Puerto Ricans and the Unions-From UE to IUE

The United Electrical, Radio and Machine Workers of America (UE) was one of the most aggressively militant industrial unions with many locals in the New York region. Formed in 1937 from smaller unions it became the largest union in electrical manufacturing, Led by Communist Party members it was an important part of the CIO.  Like a few other national unions in the CIO, many of the leaders in the UE had links in the Communist Party.  The UE was especially militant in its antidiscrimination efforts during the war years, especially for black workers.  UE locals were the first to established fair employment practices committees in each local and proactively investigate the status of minorities in the workplaces they organized.  In this case, UE locals in NY were more militant in their commitment than the National organization. They established goals of employment for black workers in the city’s electrical industry, managing to quadruple the number of blacks employed in the plants they organized.[23] The UE was expelled from the CIO in 1949 as part of a larger campaign against left and communist leadership in unions. A rival union, the IUE was formed within the CIO that same year by anti-Communist leaders that broke off from the UE, inheriting or fighting for most of the former UE locals.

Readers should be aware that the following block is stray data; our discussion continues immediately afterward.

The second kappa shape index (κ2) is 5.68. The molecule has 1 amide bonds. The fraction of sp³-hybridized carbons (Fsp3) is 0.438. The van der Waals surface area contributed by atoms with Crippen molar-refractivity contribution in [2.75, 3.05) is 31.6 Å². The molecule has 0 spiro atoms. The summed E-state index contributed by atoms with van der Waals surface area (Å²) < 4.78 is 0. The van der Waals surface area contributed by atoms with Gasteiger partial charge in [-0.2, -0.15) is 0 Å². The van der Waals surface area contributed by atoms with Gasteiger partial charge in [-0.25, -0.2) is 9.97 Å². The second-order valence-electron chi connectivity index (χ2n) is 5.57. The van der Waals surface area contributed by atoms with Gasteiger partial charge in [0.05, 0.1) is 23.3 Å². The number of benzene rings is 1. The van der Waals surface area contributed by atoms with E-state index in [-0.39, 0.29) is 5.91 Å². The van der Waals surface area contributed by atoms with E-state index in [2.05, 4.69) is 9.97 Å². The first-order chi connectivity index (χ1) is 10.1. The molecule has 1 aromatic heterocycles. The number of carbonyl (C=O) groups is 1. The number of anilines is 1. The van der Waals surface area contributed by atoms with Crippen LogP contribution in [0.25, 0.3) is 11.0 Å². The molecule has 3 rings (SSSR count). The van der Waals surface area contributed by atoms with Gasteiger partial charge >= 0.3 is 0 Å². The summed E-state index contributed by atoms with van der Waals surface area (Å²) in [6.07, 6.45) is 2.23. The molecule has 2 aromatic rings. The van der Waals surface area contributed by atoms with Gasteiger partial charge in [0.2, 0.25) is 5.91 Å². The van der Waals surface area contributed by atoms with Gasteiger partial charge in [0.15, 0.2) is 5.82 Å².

During the 1940s and early 1950s UE District Four Locals fought battles with the IBEW and the IUE over control of plant contracts. UE locals had a strong commitment to workplace equality and aggressive organizing of black and Spanish speaking members. 

Puerto Ricans had little trouble getting entry level jobs in electrical industries and their presence increased greatly during the 1940s and early 1950s.  Puerto Ricans were disperse throughout this complex industry and well represented in skilled positions (not all Puerto Ricans in the electrical industry were recent migrants, many were second generation Puerto Ricans). Engaging in frequent membership drives in the late 1940s and through the 1950s, the UE/IUE locals already had a strong presence in the industries and shops that would soon be filled with recent Puerto Rican migrants. There was a sprinkling of hundreds of Puerto Rican workers in many plants before the great migration of the late 1940s started.[24]

In Brooklyn this struggle over affiliation played out a few years later, when continued pressure led the UE Local (and its district sisters) to affiliate with the IUE after a district-wide vote in 1956. UE local 475/485, based in downtown Brooklyn, was one of the more important New York locals of the United Electrical, Radio and Machine Workers of America (also known as UE). It maintained a leftist strategy to not only recruit Puerto Rican and other “Spanish speaking” workers as part of its routine organizing and civil rights work, but to aggressively organize mostly-Puerto Rican work sites many of which were controlled by mob-connected or racket unions. Despite the move to the IUE, the leaders of local 475/485 maintained nearly intact the rank and file oriented, left-inflected social unionism of their founders. The Local continued to operate in the tradition of UE rank and file radicalism.